Writing the History of Early Modern European Homosexuality
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Delivered by the most outstanding academics in the UK and beyond, the British Academy’s flagship Lecture Programme showcases the very best scholarship in the humanities and social sciences. This lecture forms part of the prestigious Raleigh Lectures in History series, first established in 1919.
The last 40-odd years have seen a huge growth in the study of early modern European homosexuality. Pioneers such as Alan Bray (Homosexuality in Renaissance England, 1982) faced many difficulties, including an extreme paucity of direct evidence. But later archival work in places such as Florence and Venice revealed a whole world of ‘sodomitical’ behaviour, different in many ways from modern homosexuality: it was strictly age-differentiated, and generally ‘acts-based’, not involving a distinctive identity.
Thanks in part to the influence of Foucault, scholars treated this pattern as universal in Europe before 1700. They then struggled to explain the existence, well documented after that date, of a very different pattern in Northern Europe, involving adult-adult relations and signs of collective identity. The result was a hugely unsatisfactory historical claim: that modern homosexuality just emerged, very suddenly and quite inexplicably, in the early 18th century.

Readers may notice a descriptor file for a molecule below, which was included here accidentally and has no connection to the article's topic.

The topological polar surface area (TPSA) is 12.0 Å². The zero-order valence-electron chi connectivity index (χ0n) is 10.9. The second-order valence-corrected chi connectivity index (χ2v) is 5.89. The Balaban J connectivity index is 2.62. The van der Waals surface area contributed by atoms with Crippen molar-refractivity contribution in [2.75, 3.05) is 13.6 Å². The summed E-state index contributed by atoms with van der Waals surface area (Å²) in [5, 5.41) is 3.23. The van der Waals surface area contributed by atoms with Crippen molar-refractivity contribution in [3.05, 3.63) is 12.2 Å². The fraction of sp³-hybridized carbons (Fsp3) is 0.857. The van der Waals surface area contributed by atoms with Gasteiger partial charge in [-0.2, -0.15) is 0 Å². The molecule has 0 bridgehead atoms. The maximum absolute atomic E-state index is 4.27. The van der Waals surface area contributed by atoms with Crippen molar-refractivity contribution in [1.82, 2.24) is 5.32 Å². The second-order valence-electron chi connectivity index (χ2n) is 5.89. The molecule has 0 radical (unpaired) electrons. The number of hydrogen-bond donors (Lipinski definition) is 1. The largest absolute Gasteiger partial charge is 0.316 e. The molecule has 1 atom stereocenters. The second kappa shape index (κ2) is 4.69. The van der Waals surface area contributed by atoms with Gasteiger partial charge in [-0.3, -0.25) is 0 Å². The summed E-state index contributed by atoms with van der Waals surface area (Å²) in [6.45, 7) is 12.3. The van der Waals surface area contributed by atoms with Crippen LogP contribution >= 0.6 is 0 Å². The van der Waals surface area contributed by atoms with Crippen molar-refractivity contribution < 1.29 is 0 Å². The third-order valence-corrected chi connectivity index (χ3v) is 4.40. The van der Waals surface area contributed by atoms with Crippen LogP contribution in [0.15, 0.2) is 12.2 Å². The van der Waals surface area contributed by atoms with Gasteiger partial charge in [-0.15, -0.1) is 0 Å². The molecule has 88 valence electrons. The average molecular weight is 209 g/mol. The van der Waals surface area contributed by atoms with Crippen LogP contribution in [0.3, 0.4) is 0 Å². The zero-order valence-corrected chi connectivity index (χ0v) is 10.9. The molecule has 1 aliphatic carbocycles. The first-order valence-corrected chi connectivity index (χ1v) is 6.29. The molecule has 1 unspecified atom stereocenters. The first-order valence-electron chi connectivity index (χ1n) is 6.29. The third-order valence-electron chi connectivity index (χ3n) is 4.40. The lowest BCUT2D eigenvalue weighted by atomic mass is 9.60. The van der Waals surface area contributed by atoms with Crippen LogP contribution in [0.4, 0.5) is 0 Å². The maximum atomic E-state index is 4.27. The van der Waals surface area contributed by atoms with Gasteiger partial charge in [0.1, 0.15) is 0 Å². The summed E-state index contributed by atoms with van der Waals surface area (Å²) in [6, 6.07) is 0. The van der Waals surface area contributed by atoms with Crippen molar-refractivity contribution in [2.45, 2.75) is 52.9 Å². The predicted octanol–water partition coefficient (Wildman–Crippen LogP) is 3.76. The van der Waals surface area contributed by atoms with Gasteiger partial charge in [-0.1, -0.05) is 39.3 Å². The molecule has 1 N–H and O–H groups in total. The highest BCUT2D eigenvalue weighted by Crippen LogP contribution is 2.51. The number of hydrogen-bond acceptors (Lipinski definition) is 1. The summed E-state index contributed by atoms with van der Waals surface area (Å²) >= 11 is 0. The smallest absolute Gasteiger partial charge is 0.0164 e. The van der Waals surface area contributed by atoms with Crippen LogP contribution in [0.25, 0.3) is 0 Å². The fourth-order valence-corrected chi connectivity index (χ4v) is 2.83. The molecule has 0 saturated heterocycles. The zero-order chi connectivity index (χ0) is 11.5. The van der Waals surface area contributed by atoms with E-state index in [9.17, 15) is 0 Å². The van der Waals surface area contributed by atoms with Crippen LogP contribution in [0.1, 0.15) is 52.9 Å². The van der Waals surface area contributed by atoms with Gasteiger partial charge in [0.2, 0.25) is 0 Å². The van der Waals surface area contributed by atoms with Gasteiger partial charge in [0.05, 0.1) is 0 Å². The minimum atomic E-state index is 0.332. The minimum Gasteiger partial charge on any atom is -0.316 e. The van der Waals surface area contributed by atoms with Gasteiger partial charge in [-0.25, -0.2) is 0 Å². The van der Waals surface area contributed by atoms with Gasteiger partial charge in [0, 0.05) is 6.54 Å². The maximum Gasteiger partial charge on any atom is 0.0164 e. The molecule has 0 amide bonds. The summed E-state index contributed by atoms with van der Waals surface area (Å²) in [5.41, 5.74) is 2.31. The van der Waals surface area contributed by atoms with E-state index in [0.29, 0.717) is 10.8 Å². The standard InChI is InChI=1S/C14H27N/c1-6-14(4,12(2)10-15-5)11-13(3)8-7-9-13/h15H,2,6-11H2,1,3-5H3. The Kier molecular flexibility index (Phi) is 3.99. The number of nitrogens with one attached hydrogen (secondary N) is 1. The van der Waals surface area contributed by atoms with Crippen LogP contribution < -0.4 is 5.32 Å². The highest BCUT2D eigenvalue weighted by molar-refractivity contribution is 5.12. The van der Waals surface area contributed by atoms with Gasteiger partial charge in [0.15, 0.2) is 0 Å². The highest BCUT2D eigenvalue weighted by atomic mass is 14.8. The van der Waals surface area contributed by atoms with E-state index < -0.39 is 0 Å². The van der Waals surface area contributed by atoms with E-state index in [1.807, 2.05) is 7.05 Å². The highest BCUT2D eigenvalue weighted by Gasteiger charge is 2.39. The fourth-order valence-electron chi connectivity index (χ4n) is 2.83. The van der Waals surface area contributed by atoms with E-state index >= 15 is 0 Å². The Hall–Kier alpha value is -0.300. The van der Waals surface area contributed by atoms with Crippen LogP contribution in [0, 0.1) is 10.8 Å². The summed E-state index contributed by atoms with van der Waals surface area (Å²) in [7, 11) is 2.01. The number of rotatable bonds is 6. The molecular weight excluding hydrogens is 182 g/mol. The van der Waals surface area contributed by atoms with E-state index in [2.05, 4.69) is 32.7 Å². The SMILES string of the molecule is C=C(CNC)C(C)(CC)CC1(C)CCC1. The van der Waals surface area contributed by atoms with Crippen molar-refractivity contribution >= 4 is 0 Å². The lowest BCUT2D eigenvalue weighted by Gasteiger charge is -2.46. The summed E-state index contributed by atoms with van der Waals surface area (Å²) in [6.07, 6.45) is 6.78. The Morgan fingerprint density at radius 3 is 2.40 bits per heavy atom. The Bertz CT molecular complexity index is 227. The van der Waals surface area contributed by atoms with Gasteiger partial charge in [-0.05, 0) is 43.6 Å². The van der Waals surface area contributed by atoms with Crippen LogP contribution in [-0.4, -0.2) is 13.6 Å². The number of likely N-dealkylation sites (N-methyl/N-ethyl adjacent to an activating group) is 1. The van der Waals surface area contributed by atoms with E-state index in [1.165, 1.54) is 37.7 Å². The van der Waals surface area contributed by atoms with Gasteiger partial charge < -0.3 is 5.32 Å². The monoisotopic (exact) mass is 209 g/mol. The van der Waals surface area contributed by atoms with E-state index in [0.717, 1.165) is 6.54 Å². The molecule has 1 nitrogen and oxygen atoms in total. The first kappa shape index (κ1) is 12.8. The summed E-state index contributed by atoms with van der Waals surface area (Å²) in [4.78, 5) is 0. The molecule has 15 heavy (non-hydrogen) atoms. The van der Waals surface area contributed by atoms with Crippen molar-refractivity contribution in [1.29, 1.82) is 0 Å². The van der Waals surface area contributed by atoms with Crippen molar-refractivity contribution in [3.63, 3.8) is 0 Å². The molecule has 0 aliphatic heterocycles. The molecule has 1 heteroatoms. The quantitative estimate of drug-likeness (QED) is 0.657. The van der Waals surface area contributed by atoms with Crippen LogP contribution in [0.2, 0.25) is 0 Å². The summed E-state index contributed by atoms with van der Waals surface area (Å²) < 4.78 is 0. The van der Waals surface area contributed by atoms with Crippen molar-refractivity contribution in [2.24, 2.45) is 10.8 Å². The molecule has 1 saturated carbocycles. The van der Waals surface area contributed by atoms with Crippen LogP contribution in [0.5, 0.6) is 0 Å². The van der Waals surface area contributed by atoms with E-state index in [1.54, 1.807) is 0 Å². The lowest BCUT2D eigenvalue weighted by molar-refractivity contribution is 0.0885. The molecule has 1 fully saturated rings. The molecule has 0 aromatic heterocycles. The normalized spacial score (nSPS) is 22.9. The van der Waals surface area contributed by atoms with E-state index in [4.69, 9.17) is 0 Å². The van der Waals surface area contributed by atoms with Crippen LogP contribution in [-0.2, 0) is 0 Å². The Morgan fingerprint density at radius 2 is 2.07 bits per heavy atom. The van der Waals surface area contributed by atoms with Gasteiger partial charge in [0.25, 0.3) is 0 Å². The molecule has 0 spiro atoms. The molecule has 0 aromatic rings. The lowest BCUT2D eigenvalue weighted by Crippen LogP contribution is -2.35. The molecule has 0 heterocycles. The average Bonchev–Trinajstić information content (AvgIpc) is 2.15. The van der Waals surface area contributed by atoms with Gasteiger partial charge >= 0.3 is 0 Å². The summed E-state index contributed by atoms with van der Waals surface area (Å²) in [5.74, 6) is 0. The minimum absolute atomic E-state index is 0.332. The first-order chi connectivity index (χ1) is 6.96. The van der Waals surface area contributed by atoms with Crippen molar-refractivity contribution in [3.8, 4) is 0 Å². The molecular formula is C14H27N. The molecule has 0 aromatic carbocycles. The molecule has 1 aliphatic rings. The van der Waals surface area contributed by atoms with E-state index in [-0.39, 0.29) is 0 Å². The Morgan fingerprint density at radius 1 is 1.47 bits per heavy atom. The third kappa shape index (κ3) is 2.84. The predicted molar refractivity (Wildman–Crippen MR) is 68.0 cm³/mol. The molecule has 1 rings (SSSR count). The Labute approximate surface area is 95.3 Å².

This lecture presents an original solution to the problem, thereby making it possible to give, for the first time, a coherent account of the long-term development of what we now call homosexuality.
- Free, booking required
- Registration opens at 17:00, with the lecture starting at 17:30
- This event includes a reception for attendees after the lecture at 18:45
- The event will be delivered in the medium of English. You are welcome to ask questions in the medium of Welsh as part of the Q&A session, and simultaneous translation will be available for this.
- Live captioning in English will be available for this lecture
Speaker: Sir Noel Malcolm FBA, Senior Research Fellow, University of Oxford
Noel Malcolm studied History and English Literature at Peterhouse, Cambridge. He began his career as a Fellow of Gonville and Caius College, Cambridge; he was then political columnist and, subsequently, Foreign Editor of the Spectator. In 1999 he was a lecturer at Harvard; he gave the Carlyle Lectures at Oxford in 2001. Since 2002 he has been a Senior Research Fellow at All Souls College, Oxford. He is a Fellow of the British Academy, and at Cambridge an Honorary Fellow of Peterhouse, Trinity, and Gonville and Caius. He has published on a range of topics, from the history of philosophy (with a special interest in Thomas Hobbes) to the history of the Balkans, and the history of relations between early modern Europe and the Islamic world. He was knighted in 2014 for services to scholarship, journalism, and European history.
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